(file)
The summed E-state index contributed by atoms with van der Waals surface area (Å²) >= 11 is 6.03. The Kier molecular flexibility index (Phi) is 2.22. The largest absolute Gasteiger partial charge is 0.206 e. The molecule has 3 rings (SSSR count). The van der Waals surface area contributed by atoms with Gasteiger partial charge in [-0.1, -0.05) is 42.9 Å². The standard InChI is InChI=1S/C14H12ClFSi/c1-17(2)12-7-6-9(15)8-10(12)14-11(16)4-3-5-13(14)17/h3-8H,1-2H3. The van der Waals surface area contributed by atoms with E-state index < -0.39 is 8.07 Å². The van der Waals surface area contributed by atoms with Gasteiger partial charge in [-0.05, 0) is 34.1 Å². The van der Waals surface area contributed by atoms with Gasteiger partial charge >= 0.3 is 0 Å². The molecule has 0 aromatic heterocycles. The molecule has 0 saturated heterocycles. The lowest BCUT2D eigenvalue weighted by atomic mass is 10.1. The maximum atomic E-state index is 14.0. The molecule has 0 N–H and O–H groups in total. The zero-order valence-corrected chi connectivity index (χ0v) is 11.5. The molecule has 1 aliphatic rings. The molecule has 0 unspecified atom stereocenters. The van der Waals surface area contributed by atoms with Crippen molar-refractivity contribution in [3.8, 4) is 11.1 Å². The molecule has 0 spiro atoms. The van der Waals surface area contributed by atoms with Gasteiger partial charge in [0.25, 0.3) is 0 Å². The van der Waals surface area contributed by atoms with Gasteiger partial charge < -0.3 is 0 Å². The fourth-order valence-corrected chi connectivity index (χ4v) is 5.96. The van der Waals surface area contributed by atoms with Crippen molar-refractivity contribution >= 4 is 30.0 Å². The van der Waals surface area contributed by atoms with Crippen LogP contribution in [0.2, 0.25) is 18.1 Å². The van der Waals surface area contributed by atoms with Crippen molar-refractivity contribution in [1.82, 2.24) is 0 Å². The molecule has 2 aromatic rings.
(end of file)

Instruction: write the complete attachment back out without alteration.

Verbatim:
The summed E-state index contributed by atoms with van der Waals surface area (Å²) >= 11 is 6.03. The Kier molecular flexibility index (Phi) is 2.22. The largest absolute Gasteiger partial charge is 0.206 e. The molecule has 3 rings (SSSR count). The van der Waals surface area contributed by atoms with Gasteiger partial charge in [-0.1, -0.05) is 42.9 Å². The standard InChI is InChI=1S/C14H12ClFSi/c1-17(2)12-7-6-9(15)8-10(12)14-11(16)4-3-5-13(14)17/h3-8H,1-2H3. The van der Waals surface area contributed by atoms with E-state index < -0.39 is 8.07 Å². The van der Waals surface area contributed by atoms with Gasteiger partial charge in [-0.05, 0) is 34.1 Å². The van der Waals surface area contributed by atoms with Gasteiger partial charge >= 0.3 is 0 Å². The molecule has 0 aromatic heterocycles. The molecule has 0 saturated heterocycles. The lowest BCUT2D eigenvalue weighted by atomic mass is 10.1. The maximum atomic E-state index is 14.0. The molecule has 0 N–H and O–H groups in total. The zero-order valence-corrected chi connectivity index (χ0v) is 11.5. The molecule has 1 aliphatic rings. The molecule has 0 unspecified atom stereocenters. The van der Waals surface area contributed by atoms with Crippen molar-refractivity contribution in [3.8, 4) is 11.1 Å². The molecule has 0 spiro atoms. The van der Waals surface area contributed by atoms with Gasteiger partial charge in [0.25, 0.3) is 0 Å². The van der Waals surface area contributed by atoms with Gasteiger partial charge < -0.3 is 0 Å². The fourth-order valence-corrected chi connectivity index (χ4v) is 5.96. The van der Waals surface area contributed by atoms with Crippen molar-refractivity contribution >= 4 is 30.0 Å². The van der Waals surface area contributed by atoms with Crippen LogP contribution in [0.2, 0.25) is 18.1 Å². The van der Waals surface area contributed by atoms with Crippen molar-refractivity contribution in [1.82, 2.24) is 0 Å². The molecule has 2 aromatic rings.